stability analyses, to evaluate the dynamic stability performance 
implications of various design options during new vehicle or component 
product development efforts, and to consider the vehicle performance 
ramifications of various alternative vehicle weights and dimensions 
public policy alternatives.
    The advent of lower cost sensors and processors offers the 
potential to utilize existing modeling/predictive capability in a new, 
real-time application; namely, on-board sensing and response to 
incipient dynamic instability conditions. These conditions are created 
by a combination of fixed vehicle attributes, driving maneuvers, 
vehicle loading conditions, and highway conditions.
    The purpose of this research project is to develop a vehicle-based 
intelligent dynamic stability enhancement system which senses a number 
of key vehicle variables, processes that information in real-time, and 
uses inferred properties of the roadway and stored data describing the 
fixed vehicle physical attributes in an algorithm which ultimately 
activates a warning, directs or prompts control actions, or initiates 
control actions. Thus, the system determines the likelihood of an 
unstable condition at any instant and takes appropriate actions, such 
as warnings, control prompts, or partial or full executions of control 
inputs or maneuvers, that can be recognized and successfully executed 
in time to restabilize the vehicle. The system ``intelligence'' is used 
to determine the vehicle loading condition, including any peculiar 
characteristics of the cargo, during vehicle operation. System 
performance would be judged by the amount of advance warning provided 
or by the reaction time of the control system, as well as its 
characteristic false alarm rate. The goal of this project is to build 
on the existing research and develop working prototype systems to 
demonstrate the state-of-the-art in sensor/actuator technology and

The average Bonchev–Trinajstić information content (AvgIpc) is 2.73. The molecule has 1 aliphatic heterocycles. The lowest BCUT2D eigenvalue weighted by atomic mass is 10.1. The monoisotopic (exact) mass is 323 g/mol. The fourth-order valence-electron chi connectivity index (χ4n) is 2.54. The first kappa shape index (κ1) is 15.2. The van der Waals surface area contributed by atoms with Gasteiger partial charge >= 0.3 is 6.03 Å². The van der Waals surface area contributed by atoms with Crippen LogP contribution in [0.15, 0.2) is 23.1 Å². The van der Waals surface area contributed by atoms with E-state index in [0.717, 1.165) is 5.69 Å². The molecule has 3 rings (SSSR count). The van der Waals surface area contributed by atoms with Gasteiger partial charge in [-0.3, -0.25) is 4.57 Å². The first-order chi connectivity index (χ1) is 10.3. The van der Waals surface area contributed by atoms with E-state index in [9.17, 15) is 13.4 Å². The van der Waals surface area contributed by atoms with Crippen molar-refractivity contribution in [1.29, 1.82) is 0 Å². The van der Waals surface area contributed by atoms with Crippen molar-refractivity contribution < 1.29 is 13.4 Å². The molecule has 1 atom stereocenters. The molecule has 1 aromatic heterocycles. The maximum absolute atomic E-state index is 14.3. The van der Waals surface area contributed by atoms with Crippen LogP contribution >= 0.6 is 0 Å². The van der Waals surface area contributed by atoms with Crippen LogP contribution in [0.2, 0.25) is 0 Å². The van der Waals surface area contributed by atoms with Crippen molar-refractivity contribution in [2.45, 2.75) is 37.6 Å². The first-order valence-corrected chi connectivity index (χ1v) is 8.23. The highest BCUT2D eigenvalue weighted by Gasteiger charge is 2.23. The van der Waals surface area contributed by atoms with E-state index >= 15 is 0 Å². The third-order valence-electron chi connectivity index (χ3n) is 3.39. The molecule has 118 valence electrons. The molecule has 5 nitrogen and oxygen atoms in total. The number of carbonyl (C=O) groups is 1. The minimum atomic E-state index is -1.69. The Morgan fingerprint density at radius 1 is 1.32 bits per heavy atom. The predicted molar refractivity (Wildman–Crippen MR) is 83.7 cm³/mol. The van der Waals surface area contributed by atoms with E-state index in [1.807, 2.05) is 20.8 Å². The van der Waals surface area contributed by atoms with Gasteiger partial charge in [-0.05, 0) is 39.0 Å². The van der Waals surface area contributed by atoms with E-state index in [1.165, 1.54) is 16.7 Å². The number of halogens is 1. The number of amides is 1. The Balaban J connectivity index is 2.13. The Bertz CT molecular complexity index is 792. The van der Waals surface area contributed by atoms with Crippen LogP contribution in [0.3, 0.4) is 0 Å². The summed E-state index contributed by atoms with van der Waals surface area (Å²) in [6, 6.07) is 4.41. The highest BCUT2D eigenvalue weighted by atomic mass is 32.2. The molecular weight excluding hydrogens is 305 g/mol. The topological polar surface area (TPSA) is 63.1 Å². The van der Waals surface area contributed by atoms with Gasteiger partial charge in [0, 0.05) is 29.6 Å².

control algorithms.
    NHTSA believes that a teaming approach may be necessary to conduct 
this research. A consortium of organizations with expertise in vehicle 
dynamics modeling, vehicle manufacturing (i.e., tractor or trailer 
manufacturers), suspension system manufacturing, closed loop control 
system development, vehicle testing and evaluation, and motor carriers 
(in the case of an in-service demonstration project) appears ideally 
suited to pursue this program.
    Because of the potential for cost sharing, the performing 
organization(s) may retain the rights to any proprietary product or 
technology developed under the agreement, subject to a government use 
license. The organization would be free to pursue commercial 
development and marketing for the products. NHTSA will require 
deliverables, however, which could include reports suitable for 
publishing in the public domain to document such items as the research 
methods and system evaluation results. Certain proprietary information, 
such as algorithms, need not be released in the public domain.
    It is anticipated that one or more cooperative agreements may be 
awarded under this program. Projects will be funded incrementally, with 
up to a three-year support period. The maximum funding level 
anticipated for the entire program is $650,000, excluding any cost 
sharing provided by the performing organization(s). The maximum 
incremental funding available in any one year is anticipated to be 
$300,000.

NHTSA Involvement

    The NHTSA, Office of Crash Avoidance Research, will be involved in 
all activities undertaken as part of this cooperative agreement program 
and will:
    1. Provide, on an as-available basis, one professional staff 
person, to be designated as the Contracting Officer's Technical 
Representative (COTR), to participate in the planning and management of 
the cooperative agreement, and to coordinate activities between the 
organization and NHTSA;
    2. Make available information and technical assistance from 
government sources, within available resources and as determined 
appropriate by the COTR. This shall include data from state and 
national accident databases, human factors data, or any other resources 
within the government that may be of use in supporting research 
efforts;
    3. Provide liaison with other government agencies and organizations 
as appropriate; and
    4. Help expand the knowledge base of collision avoidance systems 
and enabling technologies by publishing nonproprietary information 
developed at Government expense in the scientific literature, thus 
making it available to all organizations involved in research and 
product development in this area.

Period of Support

    The research and development effort described in this notice may be 
supported through the award of a cooperative agreement. NHTSA reserves